I won’t go into the details of the show or Suze’s advice (we’ll save Suze for another post). Let’s just put a few research findings on the table to start…

  • In a 2007 study by the American Psychological Association, 73% of respondents cited money as a significant source of stress in their life.
  • Financial worries have been cited as the leading cause of chronic stress, causing 25% of Americans to miss approximately 16 days a year of work.
  • Stress can lead to a number of unhealthy habits including smoking, consuming excessive amounts of caffeine, drinking, over-spending, and obesity.

The challenge becomes where to start…money troubles and health troubles seem to be circular – a “which came first, the chicken or the egg?” conundrum. We’ll delve into just a few examples.

SMOKING

For instance, an average smoker might spend $1,200-$1,500 per year on cigarettes. For a low- or moderate-income family, this expense can drive them further into debt and may wipe out their opportunity to save. This financial tension leads to ever increasing stress and makes the process of trying to quit smoking even more difficult. And, of course, the habit increases the likelihood of suffering from cancer, heart disease, stroke, pulmonary disease and a host of other costly and devastating illnesses.

OVER-SPENDING

Studies have shown that in many people, the act of making a purchase releases serotonin in the brain giving the feeling of euphoria or a “high”. People under stress, including stress resulting from debt or economic uncertainty, crave that rush and can often spend themselves further into trouble. Financial stress is at its height for individuals who have lost their job, have significant debt, or do not have health insurance. Stress can be linked to a number of conditions including ulcers, migraines, back pain, anxiety, depression, and heart attacks.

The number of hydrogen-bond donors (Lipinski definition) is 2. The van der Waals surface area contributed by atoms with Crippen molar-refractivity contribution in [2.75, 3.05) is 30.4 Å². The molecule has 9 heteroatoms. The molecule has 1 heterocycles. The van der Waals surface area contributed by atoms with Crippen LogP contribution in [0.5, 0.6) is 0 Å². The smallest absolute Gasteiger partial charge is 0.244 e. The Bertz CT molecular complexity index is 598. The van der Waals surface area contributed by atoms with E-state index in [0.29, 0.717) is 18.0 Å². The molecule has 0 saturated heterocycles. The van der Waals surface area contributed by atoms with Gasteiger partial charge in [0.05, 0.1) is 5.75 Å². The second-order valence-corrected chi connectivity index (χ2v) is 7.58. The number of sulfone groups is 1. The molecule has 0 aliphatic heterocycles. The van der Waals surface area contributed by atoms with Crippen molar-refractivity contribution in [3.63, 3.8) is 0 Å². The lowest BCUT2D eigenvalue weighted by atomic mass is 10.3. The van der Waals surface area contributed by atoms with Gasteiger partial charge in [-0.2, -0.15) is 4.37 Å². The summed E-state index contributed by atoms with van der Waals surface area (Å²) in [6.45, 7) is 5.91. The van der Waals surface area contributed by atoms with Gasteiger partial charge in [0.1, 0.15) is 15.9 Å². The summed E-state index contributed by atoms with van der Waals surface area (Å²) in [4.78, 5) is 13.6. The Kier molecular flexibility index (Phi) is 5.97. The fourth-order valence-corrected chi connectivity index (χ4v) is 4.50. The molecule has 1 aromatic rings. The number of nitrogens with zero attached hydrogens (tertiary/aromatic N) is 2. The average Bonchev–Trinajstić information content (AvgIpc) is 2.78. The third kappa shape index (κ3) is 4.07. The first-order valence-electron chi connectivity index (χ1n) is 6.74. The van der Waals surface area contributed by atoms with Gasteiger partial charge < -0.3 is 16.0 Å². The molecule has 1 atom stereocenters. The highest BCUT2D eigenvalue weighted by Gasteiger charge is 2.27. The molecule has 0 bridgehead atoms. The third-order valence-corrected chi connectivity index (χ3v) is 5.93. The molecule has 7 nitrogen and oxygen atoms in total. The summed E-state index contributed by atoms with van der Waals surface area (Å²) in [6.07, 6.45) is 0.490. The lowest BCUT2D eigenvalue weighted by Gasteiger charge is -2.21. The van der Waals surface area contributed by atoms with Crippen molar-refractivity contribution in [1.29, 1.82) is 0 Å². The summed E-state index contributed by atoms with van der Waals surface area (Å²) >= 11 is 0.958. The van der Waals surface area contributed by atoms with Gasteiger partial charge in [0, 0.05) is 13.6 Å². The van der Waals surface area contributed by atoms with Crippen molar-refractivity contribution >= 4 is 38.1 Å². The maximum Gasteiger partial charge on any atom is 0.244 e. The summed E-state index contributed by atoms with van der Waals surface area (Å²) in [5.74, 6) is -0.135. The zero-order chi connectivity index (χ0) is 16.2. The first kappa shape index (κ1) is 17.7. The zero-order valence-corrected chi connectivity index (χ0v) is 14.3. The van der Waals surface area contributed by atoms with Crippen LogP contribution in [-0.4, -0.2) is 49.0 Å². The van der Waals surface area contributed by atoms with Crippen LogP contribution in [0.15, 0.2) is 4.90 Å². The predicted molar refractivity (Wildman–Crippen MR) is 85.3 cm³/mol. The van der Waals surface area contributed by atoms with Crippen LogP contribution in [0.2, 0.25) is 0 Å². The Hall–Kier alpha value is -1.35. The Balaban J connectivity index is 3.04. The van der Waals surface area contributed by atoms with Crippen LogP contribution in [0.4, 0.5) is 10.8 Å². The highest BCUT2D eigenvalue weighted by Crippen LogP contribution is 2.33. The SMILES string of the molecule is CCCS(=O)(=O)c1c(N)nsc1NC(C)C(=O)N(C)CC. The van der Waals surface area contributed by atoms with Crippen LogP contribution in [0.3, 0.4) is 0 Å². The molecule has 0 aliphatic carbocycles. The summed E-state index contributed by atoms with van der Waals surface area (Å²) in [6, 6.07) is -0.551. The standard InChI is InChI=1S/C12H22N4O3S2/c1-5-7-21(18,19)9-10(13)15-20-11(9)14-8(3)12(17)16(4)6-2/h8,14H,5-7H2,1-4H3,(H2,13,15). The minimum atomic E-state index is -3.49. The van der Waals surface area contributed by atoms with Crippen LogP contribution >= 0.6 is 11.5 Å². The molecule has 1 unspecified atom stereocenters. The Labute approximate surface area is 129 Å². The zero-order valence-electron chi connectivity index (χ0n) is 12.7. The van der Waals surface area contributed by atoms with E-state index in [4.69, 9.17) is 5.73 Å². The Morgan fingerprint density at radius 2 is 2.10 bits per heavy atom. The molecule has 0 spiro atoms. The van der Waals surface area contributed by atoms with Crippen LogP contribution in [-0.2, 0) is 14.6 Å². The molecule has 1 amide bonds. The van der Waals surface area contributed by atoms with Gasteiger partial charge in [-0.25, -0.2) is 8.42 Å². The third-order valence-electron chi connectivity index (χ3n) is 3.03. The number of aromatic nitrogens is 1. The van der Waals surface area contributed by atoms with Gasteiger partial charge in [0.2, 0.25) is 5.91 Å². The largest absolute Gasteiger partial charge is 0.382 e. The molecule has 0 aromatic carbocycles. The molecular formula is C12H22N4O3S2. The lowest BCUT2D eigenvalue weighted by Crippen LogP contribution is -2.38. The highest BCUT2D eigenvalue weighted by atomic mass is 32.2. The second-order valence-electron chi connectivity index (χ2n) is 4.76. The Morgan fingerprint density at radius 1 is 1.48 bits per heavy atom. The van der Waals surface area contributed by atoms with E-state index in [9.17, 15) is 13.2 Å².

OBESITY

The connection between economic insecurity and weight/nutrition is much more complex and involves not only the connection between financial stress and weight, but also issues of access and psychology.

For years our government has subsidized farmers producing crops that become the ingredients for low cost, high calorie foods with little nutrition. For families in economic crisis, these are the foods that fit in their budget. Additionally, for individuals struggling with limited transportation options, these are the foods that are readily available at local convenience stores when a supermarket is out of reach.